It’s hard to build a bad public space in the physical world. You still need an architect to plan it, an engineer to make sure it actually works, and everybody else. It costs millions. Yet for all this trouble, it can still looks like an 8 year-old made it out of chewed-up Legos.
Lots of websites are like this. Businesses drop hundreds of thousands of dollars on bad websites. Dozens of people (some smart) work their asses off, yet the final product turns out as a steaming pile. They tell lots of people about it with a launch campaign, but the people quickly stop coming.
It can also be easier to build a bad website because you can do it on the cheap. After all, your 15 year-old nephew is a computer wiz, right? Here’s the problem:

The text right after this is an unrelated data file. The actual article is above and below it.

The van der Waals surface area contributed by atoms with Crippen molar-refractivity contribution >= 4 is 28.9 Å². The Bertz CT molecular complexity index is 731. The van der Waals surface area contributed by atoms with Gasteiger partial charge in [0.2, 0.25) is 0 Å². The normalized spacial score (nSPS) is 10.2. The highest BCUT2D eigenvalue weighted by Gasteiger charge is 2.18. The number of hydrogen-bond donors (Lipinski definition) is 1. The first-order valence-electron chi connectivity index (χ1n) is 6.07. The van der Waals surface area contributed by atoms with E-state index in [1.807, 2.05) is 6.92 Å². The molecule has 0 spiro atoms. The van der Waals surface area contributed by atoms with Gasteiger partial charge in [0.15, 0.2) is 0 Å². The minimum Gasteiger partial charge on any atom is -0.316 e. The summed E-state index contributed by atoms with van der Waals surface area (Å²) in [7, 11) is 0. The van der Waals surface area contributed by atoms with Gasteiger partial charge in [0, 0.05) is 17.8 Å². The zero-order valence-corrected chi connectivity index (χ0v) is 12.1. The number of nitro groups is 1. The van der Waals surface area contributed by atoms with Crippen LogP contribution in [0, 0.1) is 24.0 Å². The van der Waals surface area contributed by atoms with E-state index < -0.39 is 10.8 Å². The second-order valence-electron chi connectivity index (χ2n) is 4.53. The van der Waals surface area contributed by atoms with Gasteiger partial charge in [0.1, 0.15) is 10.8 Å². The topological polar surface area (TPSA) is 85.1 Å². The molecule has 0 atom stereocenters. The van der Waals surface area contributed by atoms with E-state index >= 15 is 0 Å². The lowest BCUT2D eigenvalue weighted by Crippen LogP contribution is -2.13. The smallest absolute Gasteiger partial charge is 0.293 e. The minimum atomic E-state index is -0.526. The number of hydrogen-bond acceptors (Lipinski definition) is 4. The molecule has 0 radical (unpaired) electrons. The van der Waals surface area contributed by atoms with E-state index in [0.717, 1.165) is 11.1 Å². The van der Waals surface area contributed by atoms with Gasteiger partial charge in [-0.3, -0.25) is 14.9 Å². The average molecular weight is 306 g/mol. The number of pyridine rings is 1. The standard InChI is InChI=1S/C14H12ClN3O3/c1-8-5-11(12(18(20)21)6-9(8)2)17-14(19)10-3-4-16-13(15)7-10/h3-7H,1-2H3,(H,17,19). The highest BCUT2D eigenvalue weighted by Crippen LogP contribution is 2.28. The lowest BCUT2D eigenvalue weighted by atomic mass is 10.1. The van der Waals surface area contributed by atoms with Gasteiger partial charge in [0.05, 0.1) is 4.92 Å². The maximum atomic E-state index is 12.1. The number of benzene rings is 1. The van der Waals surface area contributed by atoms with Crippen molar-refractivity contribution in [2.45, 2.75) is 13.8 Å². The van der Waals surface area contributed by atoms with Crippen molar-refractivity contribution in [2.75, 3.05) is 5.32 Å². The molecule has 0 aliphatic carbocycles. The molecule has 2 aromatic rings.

Even the crappiest of the crappy physical public spaces are seen, passed through, actively shunned. They may not be worth caring about, but at least people make that choice.
Bad websites are completely invisible.
There is no actual space occupied. There is no stray foot traffic, no passersby, no curious explorers and experimenters. If your website is a shitty public space, it will fail to occupy even an iota of another human’s attention budget.
Worse, even if you somehow trick people into coming (translation: advertise), they will leave as soon as they discover the ruse, and no one will return.
So what does a web strategist do? A web strategist figures out how to get people to visit your website, take some desirable action or actions, and build an ongoing relationship with you. He acts as both real estate agent and architect, both marketer and product developer. In many cases, there is an additional dash of entrepreneur to define the business model.
Web strategy is the process of planning a successful website.
Now, how to start an interesting dinner party conversation? What’s the 6-second soundbite?
I’m a web strategist. My job is to make websites worth caring about.